You'll want to call this twice, the second time with the left string on the right, and the right string on the left. The output will be different -- array_diff just gives you the stuff in the left side that's missing from the right, so you have to do it twice to get the whole story.

share|improve this answer
    
Charles, thank you for the code! It's almost what I need, but the returned values still have duplicate characters. "abcbc" has 2 "b"s and 2 "c"s. I just need it to return "abc" (one instance ONLY of each unique character.) It seems like somehow it needs to check the current character against a prexisting list, add the character if it's missing, and NOT add it if it is already there. I know mentally how to do it, just that I'm not a programmer and don't know how to get it to do that in code. >_< – Dave Mar 24 '11 at 12:16
    
Ah, I misread your question -- I thought you were looking for duplicate sequential character removal, when you just wanted all of the unique characters in the string. I'll update my answer in a bit. – Charles Mar 24 '11 at 15:38
    
@Dave, I've updated my answer with some new code. – Charles Mar 24 '11 at 16:34
    
I can't thank you enough, Charles. This is exactly what I needed. And it works just fine with kanji too! – Dave Mar 25 '11 at 1:56
    
Okay, now I'm noticing something very strange. This is with a HUGE string that includes (I hope!) every Japanese, Korean, and Roman-Latin-European character and punctuation.The string (according to mb_strlen) has 9080 chars to start. 30 are not unique. So I end up with a 9050 length string. I use the output of the first function above to get just a unshuffled list, length 9050. Then I shuffle that output, and get 9050 again. HOWEVER, when I then copy those two (unique, unshuffled) and (unique, shuffled) strings into my program they're consistently a few characters off! Any idea why? – Dave Mar 25 '11 at 15:07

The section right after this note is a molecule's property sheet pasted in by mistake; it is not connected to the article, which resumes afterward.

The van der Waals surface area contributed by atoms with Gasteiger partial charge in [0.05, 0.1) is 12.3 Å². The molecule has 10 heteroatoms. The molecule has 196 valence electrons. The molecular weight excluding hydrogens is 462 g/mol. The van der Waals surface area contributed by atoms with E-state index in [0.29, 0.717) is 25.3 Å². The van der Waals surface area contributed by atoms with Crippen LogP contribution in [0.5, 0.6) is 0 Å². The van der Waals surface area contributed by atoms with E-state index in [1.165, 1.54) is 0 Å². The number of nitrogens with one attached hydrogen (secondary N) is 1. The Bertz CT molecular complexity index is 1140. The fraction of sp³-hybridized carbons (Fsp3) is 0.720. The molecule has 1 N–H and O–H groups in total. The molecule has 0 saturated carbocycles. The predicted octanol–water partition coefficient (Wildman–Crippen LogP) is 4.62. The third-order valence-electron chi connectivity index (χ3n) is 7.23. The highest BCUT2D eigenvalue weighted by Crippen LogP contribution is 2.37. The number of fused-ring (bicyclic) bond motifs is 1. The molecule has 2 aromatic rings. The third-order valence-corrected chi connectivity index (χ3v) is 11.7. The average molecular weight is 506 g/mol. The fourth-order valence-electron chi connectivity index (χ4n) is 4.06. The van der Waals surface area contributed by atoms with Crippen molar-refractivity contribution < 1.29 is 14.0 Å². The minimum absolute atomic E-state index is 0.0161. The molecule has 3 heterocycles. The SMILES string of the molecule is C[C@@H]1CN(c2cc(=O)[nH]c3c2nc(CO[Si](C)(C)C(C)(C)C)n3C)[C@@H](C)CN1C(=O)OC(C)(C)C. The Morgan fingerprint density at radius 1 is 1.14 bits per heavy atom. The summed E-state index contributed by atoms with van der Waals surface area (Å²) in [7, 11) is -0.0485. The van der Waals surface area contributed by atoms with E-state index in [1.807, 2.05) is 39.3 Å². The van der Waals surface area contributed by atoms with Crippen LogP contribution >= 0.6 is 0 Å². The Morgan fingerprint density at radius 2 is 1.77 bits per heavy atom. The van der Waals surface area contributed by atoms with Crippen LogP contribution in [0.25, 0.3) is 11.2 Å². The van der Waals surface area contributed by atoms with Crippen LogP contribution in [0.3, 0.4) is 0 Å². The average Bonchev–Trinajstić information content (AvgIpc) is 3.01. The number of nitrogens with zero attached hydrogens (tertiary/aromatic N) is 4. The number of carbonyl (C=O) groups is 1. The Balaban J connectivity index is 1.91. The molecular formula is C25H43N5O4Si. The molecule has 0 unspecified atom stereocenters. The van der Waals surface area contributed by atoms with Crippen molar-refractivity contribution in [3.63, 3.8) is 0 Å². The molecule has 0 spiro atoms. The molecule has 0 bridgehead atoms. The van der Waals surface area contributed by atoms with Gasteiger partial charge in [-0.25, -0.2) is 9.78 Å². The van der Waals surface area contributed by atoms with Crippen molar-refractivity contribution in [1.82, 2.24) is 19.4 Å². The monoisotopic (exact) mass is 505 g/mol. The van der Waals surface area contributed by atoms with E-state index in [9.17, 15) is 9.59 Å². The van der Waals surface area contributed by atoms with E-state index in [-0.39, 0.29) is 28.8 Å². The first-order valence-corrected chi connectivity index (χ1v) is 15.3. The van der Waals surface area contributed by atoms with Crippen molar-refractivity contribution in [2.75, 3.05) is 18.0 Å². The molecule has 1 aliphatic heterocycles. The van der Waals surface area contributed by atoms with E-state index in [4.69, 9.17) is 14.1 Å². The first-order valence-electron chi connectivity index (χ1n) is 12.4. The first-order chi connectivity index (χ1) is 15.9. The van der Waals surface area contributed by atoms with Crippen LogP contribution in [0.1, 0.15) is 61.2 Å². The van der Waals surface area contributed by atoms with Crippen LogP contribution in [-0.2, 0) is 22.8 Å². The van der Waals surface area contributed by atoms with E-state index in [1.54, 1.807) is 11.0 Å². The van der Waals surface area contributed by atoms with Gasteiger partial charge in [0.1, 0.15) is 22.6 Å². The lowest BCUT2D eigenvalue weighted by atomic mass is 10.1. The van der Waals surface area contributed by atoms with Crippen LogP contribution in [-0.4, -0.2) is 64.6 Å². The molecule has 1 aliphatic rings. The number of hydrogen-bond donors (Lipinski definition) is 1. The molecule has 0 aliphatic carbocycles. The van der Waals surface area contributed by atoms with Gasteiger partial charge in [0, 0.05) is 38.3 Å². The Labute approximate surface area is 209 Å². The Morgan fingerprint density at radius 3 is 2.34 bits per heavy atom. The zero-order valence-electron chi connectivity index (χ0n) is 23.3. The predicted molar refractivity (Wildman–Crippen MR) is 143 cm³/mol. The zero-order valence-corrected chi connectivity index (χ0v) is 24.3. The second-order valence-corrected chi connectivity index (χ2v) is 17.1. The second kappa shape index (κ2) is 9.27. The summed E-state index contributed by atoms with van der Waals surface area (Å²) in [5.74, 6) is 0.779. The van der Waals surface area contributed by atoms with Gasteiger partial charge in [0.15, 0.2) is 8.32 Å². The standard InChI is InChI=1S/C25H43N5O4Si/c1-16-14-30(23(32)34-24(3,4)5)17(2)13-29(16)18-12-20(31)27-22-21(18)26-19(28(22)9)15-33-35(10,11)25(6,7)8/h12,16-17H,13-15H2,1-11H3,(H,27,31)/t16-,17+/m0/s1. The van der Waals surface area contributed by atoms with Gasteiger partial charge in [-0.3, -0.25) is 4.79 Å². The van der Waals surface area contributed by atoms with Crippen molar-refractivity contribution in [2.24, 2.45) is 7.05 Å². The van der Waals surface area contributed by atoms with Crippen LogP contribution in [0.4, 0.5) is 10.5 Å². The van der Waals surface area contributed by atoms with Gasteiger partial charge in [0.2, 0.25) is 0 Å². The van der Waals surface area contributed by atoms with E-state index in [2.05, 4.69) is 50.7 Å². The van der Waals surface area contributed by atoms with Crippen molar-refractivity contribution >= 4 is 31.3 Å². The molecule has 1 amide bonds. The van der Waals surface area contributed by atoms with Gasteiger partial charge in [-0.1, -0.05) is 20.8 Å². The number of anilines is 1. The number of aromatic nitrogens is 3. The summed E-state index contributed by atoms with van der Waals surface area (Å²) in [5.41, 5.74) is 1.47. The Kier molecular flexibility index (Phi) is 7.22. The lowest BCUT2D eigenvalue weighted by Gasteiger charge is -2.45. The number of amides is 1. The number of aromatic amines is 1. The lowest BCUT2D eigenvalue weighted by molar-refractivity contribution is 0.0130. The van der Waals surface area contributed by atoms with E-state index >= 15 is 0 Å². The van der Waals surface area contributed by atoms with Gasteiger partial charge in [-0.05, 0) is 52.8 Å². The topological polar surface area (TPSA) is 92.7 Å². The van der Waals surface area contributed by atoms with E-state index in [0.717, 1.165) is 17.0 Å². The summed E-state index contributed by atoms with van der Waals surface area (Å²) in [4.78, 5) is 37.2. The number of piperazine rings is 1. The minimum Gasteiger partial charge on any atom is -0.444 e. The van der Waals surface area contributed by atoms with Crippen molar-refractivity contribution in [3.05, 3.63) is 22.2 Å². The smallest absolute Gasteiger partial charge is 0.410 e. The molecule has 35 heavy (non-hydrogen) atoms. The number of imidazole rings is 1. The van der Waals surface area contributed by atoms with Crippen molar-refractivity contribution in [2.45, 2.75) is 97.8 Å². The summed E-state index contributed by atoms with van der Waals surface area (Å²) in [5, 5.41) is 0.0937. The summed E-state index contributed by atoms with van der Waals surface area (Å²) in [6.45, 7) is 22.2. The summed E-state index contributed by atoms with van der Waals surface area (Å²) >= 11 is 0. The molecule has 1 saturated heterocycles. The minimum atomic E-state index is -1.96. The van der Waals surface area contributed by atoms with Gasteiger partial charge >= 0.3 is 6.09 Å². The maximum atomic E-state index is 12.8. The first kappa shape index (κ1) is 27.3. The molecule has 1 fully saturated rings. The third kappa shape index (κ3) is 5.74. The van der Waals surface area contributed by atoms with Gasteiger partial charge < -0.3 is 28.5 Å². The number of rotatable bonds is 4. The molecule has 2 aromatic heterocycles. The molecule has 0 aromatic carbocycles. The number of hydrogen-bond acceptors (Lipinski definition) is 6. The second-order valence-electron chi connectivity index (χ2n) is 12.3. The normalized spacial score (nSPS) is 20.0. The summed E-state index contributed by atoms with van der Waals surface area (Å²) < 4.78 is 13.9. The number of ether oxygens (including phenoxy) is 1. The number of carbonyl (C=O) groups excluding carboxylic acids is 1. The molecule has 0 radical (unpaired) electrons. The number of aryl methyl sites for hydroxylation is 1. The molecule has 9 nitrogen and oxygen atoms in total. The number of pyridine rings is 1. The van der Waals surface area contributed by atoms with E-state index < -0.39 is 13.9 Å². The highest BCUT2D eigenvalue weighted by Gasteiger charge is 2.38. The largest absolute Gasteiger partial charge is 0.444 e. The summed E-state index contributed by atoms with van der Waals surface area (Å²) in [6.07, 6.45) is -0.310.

Please try to check the iconv_strlen PHP standard library function. Can't say about orient encodings, but it works fine for european and east europe languages. In any case it gives some freedom!

share|improve this answer
    
This doesn't seem to have the option to return the unique chars though, just the number. I need a way to take a string and reduce it to only its unique chars. Or am I missing something? – Dave Mar 24 '11 at 1:53
    
no you are not missing, I mentioned the iconv as the only known to me the php library which is able to deal with the multibyte encodings. Another option would be to use the database backend and make something like DISTINCT selection and counting etc. – Igor Mar 24 '11 at 2:37
    
Okay, no, what I need is the 3 (above count_chars($string, 3)) which shows the characters, not a number. But thanks anyway. Still hoping to figure this out somehow... – Dave Mar 24 '11 at 3:14
$name = "Benny boy";
$name_array = str_split($name);
$name_array_uniqued = array_unique($name_array);
print_r($name_array_uniqued);

Much easier. User str_split to turn the phrase into an array with each character as an element. Then use array_unique to remove duplicates. Pretty simple. Nothing complicated. I like it that way.

share|improve this answer

Your Answer

 
discard

By posting your answer, you agree to the privacy policy and terms of service.

Not the answer you're looking for? Browse other questions tagged or ask your own question.